During most of the time I’ve had children, I have worked in an office. Depending on our lives through the years, sometimes this even has been necessary for our family, and I was really thankful I had my job. But if I’m being really honest, I know I’m a better mom because I work. I don’t say that without guilt about sick babies and missed field trips, sadness over the time I don’t have with them and the rainy days I’d rather snuggle with them on the couch. And there are definitely times when it would be so much easier logistically for our family if I didn’t work, but for the most part, I know working makes me a better mom.
I didn’t know I would feel like this. When I was pregnant with my first child, I went on maternity leave fully planning to not return to my job. Everyone around me was staying home. My closest friends did. The women in my neighborhood did. I wanted to try being a stay-at-home mama, and I was fortunate to have the opportunity to. But within two years, I found myself grouchy, bored and unhappy. This, of course, had nothing to do with my beautiful daughter. I will always hold close those sweet precious moments with my first baby and the baby-mama lunches, playground trips and wine playdates I loved sharing with our friends. The sadness and frustration I felt with my life at the time was never about my baby girl — it was all me.
At first I felt like a terrible person and mother for thinking and feeling like this (sometimes I still do). I wondered why everyone else seemed happy and content, and I was miserable. Then I realized there was something about working that fulfilled something inside me nothing else did. A chance to be really challenged, to use what I’d learned after almost 10 years of working before I stayed home. A chance to tackle a problem and fix it. Strategize. Interact with a wide breadth of people. Be more involved with my community and help others. And to write — something I’ve needed and loved to do since I was a child — and get paid to do it. Maybe it is my personality or how I was brought up or just my temperament. Maybe it was how much I enjoyed my jobs before I stayed home. But once I started back at work — in a job that still allowed time with my daughter — I felt like ME again. And that helped me be a better mom.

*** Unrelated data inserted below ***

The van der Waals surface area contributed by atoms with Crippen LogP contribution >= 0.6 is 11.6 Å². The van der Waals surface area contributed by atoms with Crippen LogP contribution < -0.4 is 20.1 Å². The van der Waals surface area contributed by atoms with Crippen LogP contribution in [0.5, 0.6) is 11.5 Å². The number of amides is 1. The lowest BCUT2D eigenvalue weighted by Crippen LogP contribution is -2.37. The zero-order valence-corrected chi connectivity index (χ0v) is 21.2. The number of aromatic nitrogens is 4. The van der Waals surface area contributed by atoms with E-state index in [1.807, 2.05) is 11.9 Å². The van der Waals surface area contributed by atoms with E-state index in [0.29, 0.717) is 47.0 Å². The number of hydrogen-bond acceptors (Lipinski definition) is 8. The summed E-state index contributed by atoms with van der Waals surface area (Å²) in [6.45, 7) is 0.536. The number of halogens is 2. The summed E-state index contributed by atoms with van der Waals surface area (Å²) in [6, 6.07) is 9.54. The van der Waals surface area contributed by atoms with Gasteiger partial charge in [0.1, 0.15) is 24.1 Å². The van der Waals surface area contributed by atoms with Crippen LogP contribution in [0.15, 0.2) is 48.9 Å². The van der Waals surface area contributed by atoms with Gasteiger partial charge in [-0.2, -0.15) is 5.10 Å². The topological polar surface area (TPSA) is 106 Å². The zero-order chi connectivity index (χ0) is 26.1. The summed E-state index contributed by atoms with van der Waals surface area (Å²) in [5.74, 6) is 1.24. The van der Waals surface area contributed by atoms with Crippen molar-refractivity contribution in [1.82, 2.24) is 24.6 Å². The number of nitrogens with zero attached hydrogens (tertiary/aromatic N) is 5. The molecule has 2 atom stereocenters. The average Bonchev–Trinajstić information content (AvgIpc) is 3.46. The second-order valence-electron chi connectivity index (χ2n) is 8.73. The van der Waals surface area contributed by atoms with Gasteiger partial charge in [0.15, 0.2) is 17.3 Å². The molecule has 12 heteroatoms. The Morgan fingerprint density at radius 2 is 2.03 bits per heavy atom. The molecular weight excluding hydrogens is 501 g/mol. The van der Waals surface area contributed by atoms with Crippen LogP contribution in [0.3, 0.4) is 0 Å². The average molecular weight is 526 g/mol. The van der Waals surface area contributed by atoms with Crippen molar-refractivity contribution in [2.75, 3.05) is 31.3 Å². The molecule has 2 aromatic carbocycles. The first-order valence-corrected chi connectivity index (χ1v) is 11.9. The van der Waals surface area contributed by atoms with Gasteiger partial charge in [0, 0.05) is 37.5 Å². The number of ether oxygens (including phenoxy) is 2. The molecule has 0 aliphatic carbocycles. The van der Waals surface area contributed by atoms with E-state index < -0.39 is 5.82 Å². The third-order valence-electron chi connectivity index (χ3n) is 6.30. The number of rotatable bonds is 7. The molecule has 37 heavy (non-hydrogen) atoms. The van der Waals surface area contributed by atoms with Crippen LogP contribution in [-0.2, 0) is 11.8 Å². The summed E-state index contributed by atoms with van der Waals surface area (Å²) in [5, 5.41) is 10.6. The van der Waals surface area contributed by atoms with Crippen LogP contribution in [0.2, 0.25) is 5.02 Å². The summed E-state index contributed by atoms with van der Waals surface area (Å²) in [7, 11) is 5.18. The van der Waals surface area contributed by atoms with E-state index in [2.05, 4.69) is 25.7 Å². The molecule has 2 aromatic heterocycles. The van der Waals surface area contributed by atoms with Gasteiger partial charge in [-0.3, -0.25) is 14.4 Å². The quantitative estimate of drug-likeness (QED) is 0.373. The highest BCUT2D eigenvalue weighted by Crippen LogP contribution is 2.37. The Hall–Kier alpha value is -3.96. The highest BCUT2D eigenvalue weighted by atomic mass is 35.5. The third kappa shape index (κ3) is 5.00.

Being a mom is the biggest change I’ve experienced in my life and has been the biggest challenge. Being a mom was something I’ve wanted every since I was old enough to babysit my neighbor’s kids. But it never, ever occurred to me that becoming a mother forces you to lose and give up so much of yourself. In some ways that’s a great thing — I’m so much more patient and forgiving of others now! In other ways, it isn’t. Working outside my home has been one way, for me, I’ve been able to hold onto who I am as a person. I know that’s not true for everyone; some people know they are better moms because they stay home, some work part-time and get it all done, and some moms want to stay home and aren’t able to and are great moms. We all do what we have to do in the way that works best for us at the current phase in our lives and no one choice makes someone a better mother.
For me, working makes me a better mom because I’m fulfilled in ways I am not as THE MOM. There are other ways I manage this, too, of course — nights out with friends, running, my church group – everyone has their thing and we all probably need to spend more time on ourselves. Parenting advice always tells parents to put their own “oxygen mask” on first (take care of themselves first), so that they can then help and be really fully present for their child. I know, after some experience, work helps me do this. I’m thankful every day I work with great people, in an amazing place, and we have really wonderful child care. This allows me to work for myself, to be the best me I can be, and when I’m my best self, I’m also the best mom I can be. My children are, without question, the most important things in my life, and I know that when I’m working, I’m giving them the best mom I can give them!